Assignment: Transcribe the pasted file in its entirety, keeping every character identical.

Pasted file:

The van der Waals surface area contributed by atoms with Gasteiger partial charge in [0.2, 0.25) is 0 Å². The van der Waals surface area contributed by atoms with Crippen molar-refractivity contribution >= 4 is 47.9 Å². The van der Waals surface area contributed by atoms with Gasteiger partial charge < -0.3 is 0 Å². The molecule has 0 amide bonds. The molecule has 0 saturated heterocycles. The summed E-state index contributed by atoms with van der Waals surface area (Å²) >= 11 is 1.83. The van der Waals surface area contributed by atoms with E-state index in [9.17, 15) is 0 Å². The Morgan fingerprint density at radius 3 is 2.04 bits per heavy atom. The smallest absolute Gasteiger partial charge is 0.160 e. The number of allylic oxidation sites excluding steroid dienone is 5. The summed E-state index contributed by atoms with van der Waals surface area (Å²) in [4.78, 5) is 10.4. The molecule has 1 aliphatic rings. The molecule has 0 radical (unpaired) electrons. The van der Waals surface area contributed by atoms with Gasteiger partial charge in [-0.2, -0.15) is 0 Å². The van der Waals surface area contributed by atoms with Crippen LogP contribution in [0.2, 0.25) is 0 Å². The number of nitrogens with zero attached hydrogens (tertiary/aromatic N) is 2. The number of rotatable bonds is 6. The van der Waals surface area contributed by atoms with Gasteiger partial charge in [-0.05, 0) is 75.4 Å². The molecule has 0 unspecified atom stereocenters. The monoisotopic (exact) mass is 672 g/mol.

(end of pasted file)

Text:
The van der Waals surface area contributed by atoms with Gasteiger partial charge in [0.2, 0.25) is 0 Å². The van der Waals surface area contributed by atoms with Crippen molar-refractivity contribution >= 4 is 47.9 Å². The van der Waals surface area contributed by atoms with Gasteiger partial charge < -0.3 is 0 Å². The molecule has 0 amide bonds. The molecule has 0 saturated heterocycles. The summed E-state index contributed by atoms with van der Waals surface area (Å²) >= 11 is 1.83. The van der Waals surface area contributed by atoms with E-state index in [9.17, 15) is 0 Å². The Morgan fingerprint density at radius 3 is 2.04 bits per heavy atom. The smallest absolute Gasteiger partial charge is 0.160 e. The number of allylic oxidation sites excluding steroid dienone is 5. The summed E-state index contributed by atoms with van der Waals surface area (Å²) in [4.78, 5) is 10.4. The molecule has 1 aliphatic rings. The molecule has 0 radical (unpaired) electrons. The van der Waals surface area contributed by atoms with Gasteiger partial charge in [-0.2, -0.15) is 0 Å². The van der Waals surface area contributed by atoms with Crippen LogP contribution in [0.2, 0.25) is 0 Å². The number of nitrogens with zero attached hydrogens (tertiary/aromatic N) is 2. The number of rotatable bonds is 6. The van der Waals surface area contributed by atoms with Gasteiger partial charge in [-0.05, 0) is 75.4 Å². The molecule has 0 unspecified atom stereocenters. The monoisotopic (exact) mass is 672 g/mol.